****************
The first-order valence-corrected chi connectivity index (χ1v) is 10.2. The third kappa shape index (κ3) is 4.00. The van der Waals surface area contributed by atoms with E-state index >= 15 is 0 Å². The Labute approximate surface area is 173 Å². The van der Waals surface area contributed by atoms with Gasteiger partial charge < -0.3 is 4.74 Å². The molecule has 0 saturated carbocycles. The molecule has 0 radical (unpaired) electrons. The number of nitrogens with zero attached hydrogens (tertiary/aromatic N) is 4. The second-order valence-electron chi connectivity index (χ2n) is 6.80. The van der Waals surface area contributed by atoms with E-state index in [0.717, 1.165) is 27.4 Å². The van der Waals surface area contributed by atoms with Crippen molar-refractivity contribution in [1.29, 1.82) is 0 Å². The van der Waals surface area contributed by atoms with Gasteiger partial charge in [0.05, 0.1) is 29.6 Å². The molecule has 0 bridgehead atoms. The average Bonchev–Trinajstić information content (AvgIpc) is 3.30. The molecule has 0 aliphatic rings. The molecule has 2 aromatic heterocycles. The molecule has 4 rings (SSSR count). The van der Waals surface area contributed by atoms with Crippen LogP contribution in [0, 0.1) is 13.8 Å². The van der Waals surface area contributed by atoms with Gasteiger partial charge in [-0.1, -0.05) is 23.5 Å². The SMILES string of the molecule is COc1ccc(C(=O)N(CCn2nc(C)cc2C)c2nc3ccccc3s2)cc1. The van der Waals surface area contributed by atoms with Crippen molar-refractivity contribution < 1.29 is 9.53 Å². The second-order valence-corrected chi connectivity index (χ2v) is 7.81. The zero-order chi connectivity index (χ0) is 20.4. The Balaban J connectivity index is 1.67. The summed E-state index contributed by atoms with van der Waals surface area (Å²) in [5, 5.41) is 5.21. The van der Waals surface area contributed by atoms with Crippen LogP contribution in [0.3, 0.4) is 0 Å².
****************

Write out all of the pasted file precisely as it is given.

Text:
The first-order valence-corrected chi connectivity index (χ1v) is 10.2. The third kappa shape index (κ3) is 4.00. The van der Waals surface area contributed by atoms with E-state index >= 15 is 0 Å². The Labute approximate surface area is 173 Å². The van der Waals surface area contributed by atoms with Gasteiger partial charge < -0.3 is 4.74 Å². The molecule has 0 saturated carbocycles. The molecule has 0 radical (unpaired) electrons. The number of nitrogens with zero attached hydrogens (tertiary/aromatic N) is 4. The second-order valence-electron chi connectivity index (χ2n) is 6.80. The van der Waals surface area contributed by atoms with E-state index in [0.717, 1.165) is 27.4 Å². The van der Waals surface area contributed by atoms with Crippen molar-refractivity contribution in [1.29, 1.82) is 0 Å². The van der Waals surface area contributed by atoms with Gasteiger partial charge in [0.05, 0.1) is 29.6 Å². The molecule has 0 bridgehead atoms. The average Bonchev–Trinajstić information content (AvgIpc) is 3.30. The molecule has 0 aliphatic rings. The molecule has 2 aromatic heterocycles. The molecule has 4 rings (SSSR count). The van der Waals surface area contributed by atoms with Crippen LogP contribution in [0, 0.1) is 13.8 Å². The van der Waals surface area contributed by atoms with Gasteiger partial charge in [-0.1, -0.05) is 23.5 Å². The SMILES string of the molecule is COc1ccc(C(=O)N(CCn2nc(C)cc2C)c2nc3ccccc3s2)cc1. The van der Waals surface area contributed by atoms with Crippen molar-refractivity contribution < 1.29 is 9.53 Å². The second-order valence-corrected chi connectivity index (χ2v) is 7.81. The zero-order chi connectivity index (χ0) is 20.4. The Balaban J connectivity index is 1.67. The summed E-state index contributed by atoms with van der Waals surface area (Å²) in [5, 5.41) is 5.21. The van der Waals surface area contributed by atoms with Crippen LogP contribution in [0.3, 0.4) is 0 Å².